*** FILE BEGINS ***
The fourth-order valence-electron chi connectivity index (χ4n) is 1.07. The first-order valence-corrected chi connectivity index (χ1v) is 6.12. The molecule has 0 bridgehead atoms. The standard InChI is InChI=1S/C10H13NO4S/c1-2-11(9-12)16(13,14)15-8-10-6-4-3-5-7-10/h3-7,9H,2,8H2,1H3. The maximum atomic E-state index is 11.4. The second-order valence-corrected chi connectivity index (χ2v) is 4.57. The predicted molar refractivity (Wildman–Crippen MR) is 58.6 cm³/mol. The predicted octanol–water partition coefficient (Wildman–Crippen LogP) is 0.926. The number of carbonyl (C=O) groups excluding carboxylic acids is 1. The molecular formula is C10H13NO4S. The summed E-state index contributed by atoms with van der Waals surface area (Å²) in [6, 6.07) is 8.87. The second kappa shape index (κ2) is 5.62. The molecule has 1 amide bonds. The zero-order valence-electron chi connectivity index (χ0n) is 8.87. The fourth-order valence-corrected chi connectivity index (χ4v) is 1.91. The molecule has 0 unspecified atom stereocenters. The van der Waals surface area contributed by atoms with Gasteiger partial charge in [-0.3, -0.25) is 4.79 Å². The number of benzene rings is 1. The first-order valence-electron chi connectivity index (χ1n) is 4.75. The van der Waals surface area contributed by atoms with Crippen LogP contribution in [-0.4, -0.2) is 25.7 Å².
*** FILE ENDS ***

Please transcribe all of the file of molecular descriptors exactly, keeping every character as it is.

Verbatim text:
The fourth-order valence-electron chi connectivity index (χ4n) is 1.07. The first-order valence-corrected chi connectivity index (χ1v) is 6.12. The molecule has 0 bridgehead atoms. The standard InChI is InChI=1S/C10H13NO4S/c1-2-11(9-12)16(13,14)15-8-10-6-4-3-5-7-10/h3-7,9H,2,8H2,1H3. The maximum atomic E-state index is 11.4. The second-order valence-corrected chi connectivity index (χ2v) is 4.57. The predicted molar refractivity (Wildman–Crippen MR) is 58.6 cm³/mol. The predicted octanol–water partition coefficient (Wildman–Crippen LogP) is 0.926. The number of carbonyl (C=O) groups excluding carboxylic acids is 1. The molecular formula is C10H13NO4S. The summed E-state index contributed by atoms with van der Waals surface area (Å²) in [6, 6.07) is 8.87. The second kappa shape index (κ2) is 5.62. The molecule has 1 amide bonds. The zero-order valence-electron chi connectivity index (χ0n) is 8.87. The fourth-order valence-corrected chi connectivity index (χ4v) is 1.91. The molecule has 0 unspecified atom stereocenters. The van der Waals surface area contributed by atoms with Gasteiger partial charge in [-0.3, -0.25) is 4.79 Å². The number of benzene rings is 1. The first-order valence-electron chi connectivity index (χ1n) is 4.75. The van der Waals surface area contributed by atoms with Crippen LogP contribution in [-0.4, -0.2) is 25.7 Å².